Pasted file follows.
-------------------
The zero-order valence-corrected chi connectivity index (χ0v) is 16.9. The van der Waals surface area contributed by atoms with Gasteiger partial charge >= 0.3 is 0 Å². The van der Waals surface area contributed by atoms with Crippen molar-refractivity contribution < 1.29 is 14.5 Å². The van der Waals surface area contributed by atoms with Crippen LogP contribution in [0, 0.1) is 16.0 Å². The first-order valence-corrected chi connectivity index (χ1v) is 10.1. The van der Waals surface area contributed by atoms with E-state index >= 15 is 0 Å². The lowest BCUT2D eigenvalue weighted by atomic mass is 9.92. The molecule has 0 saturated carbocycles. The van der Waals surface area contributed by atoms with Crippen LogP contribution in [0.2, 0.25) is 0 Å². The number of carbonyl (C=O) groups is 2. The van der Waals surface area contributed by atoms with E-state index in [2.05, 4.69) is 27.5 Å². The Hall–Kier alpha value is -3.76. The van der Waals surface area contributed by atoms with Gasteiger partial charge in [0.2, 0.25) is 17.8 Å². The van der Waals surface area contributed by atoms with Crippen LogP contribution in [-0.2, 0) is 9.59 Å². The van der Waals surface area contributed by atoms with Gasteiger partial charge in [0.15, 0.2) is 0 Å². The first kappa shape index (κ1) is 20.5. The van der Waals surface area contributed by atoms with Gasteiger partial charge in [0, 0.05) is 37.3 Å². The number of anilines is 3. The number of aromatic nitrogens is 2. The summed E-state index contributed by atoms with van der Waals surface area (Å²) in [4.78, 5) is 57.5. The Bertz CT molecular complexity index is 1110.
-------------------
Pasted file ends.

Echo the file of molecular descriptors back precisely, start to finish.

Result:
The zero-order valence-corrected chi connectivity index (χ0v) is 16.9. The van der Waals surface area contributed by atoms with Gasteiger partial charge >= 0.3 is 0 Å². The van der Waals surface area contributed by atoms with Crippen molar-refractivity contribution < 1.29 is 14.5 Å². The van der Waals surface area contributed by atoms with Crippen LogP contribution in [0, 0.1) is 16.0 Å². The first-order valence-corrected chi connectivity index (χ1v) is 10.1. The van der Waals surface area contributed by atoms with E-state index >= 15 is 0 Å². The lowest BCUT2D eigenvalue weighted by atomic mass is 9.92. The molecule has 0 saturated carbocycles. The van der Waals surface area contributed by atoms with Crippen LogP contribution in [0.2, 0.25) is 0 Å². The number of carbonyl (C=O) groups is 2. The van der Waals surface area contributed by atoms with E-state index in [2.05, 4.69) is 27.5 Å². The Hall–Kier alpha value is -3.76. The van der Waals surface area contributed by atoms with Gasteiger partial charge in [0.2, 0.25) is 17.8 Å². The van der Waals surface area contributed by atoms with Crippen LogP contribution in [-0.2, 0) is 9.59 Å². The van der Waals surface area contributed by atoms with Gasteiger partial charge in [0.15, 0.2) is 0 Å². The first kappa shape index (κ1) is 20.5. The van der Waals surface area contributed by atoms with Gasteiger partial charge in [0, 0.05) is 37.3 Å². The number of anilines is 3. The number of aromatic nitrogens is 2. The summed E-state index contributed by atoms with van der Waals surface area (Å²) in [4.78, 5) is 57.5. The Bertz CT molecular complexity index is 1110.